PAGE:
In-Season Strength Training: Why it Matters

By: Mackenzie Perttu, MS, CSCS

The offseason tends to get a lot of hype regarding training strength, speed, and power for a sport. I’m sure we’ve all heard the phrase “Champions are made in the offseason,” coined by the legendary Nick Saban. Or perhaps you have watched videos of Lebron James, Kobe Bryant, A’ja Wilson, or Caitlin Clark working out in the offseason. While there is certainly truth to the idea that offseason preparation is crucial to success, it also seems important to note that champions need to stay consistent throughout the season. And while the off-court/field/ice/course training isn’t highlighted as much during the season, great athletes (yes, including the ones listed above) don’t let that aspect of their training fade during the regular season.

Throughout my career as a strength and conditioning and collegiate basketball coach, I have witnessed athletes, teams, coaches, and parents push strength training to the side during the regular season. This tends to happen for a variety of reasons: time constraints, fatigue, motivation, scheduling, etc. Despite these obstacles, I am here to tell you that continuing training during the season is SO important.

Here’s why:

Basketball player wit text that says strength Training for basketball
  1. Maintain Strength. Let’s say you had a phenomenal offseason in the weight room, where you built strength and stamina for your sport—nicely done! The goal of that offseason training is to USE it, not lose it, come game-time. Consistent strength training throughout the season allows athletes to maintain and build on their current fitness level, priming the body to PEAK at the right time (playoffs/end-of-season tournaments).
  2. Reduce Risk of Injury. Every athlete wants an injury-free season. With the unpredictability of sport, nothing can truly prevent injuries. However, strength training has been proven to reduce the risk of injury in athletes by improving bone mineral density, increasing muscle mass, and improving connective tissue (ligaments and tendons) strength. Beyond that, injury is most likely to occur in-season due to the increased demands on the body: longer, more frequent practices, high-intensity output, reduced recovery time, plus outside demands (school/homework or social demands). Strength training helps to “bulletproof” your body by keeping you strong and resilient when fatigue sets in.
  3. Increase Recovery. During the season, athletes often repeat the same (or similar) movements over and over in practice and games. The repetitive motions can cause fatigue, tightness, and muscular imbalances throughout the body. Strength training helps reduce the risk of overuse injury and gives the body a balanced workout that includes stability and mobility training. This type of balanced training will help promote recovery throughout the season.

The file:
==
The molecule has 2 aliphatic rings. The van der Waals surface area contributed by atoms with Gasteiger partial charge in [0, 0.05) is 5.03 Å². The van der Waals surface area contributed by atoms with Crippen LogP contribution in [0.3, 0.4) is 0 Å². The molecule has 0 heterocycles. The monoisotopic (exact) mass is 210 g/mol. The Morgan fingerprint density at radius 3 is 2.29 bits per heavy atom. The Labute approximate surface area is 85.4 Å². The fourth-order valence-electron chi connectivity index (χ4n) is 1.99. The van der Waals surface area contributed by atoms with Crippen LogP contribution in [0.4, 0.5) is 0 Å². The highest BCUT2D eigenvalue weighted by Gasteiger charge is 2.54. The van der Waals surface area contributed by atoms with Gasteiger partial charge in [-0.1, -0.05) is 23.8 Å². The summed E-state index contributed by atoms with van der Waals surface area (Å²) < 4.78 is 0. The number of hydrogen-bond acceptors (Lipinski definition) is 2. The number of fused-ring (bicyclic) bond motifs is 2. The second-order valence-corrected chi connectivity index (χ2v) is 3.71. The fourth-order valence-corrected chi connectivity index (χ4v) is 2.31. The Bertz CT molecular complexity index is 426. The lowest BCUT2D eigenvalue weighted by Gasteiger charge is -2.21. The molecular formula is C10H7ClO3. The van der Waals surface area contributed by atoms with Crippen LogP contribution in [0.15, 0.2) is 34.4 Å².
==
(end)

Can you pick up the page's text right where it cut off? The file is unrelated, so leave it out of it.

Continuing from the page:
4. Build Confidence. There is something to be said about feeling strong in your sport. If you’re a little stronger than your competition – a little faster and can jump a little higher, too – you will go into every practice and game using that ability to your advantage. The MENTAL STRENGTH built in the weight room is just as important. You will earn the confidence to go into games/matches/competitions, KNOWING that you’ve put in the work to win.
  5. Elevate Performance. Increased strength, speed, balance, agility, and stability all contribute to improved sport performance. Likewise, a decrease in any of those factors could potentially lead to a decrease in sport performance. Staying sharp with your strength and conditioning during the season, combined with sport-specific training, can produce elite results!

Think of it this way: Strength training is your ATHLETIC BANK ACCOUNT. All offseason, you spend time making DEPOSITS into your account with speed, strength, and agility training. During the season, you take WITHDRAWALS from your account for practices, competitions, and games. The goal is to keep your bank account FULL throughout the entire season. Over-withdrawals without deposits can result in fatigue, poor performance, or injuries.

Some final food for thought on this topic: While in-season strength training clearly has many benefits, it is important that load, volume, and intensity are carefully managed to avoid overuse injury or fatigue. Working with a certified strength and conditioning coach is important to ensure safe movement and load management. 

No matter what season of sport you are in, join us at Momentum Fit to work with NSCA-certified strength and conditioning coaches to optimize performance and athletic potential!

Mackenzie Perttu, MS, CSCS




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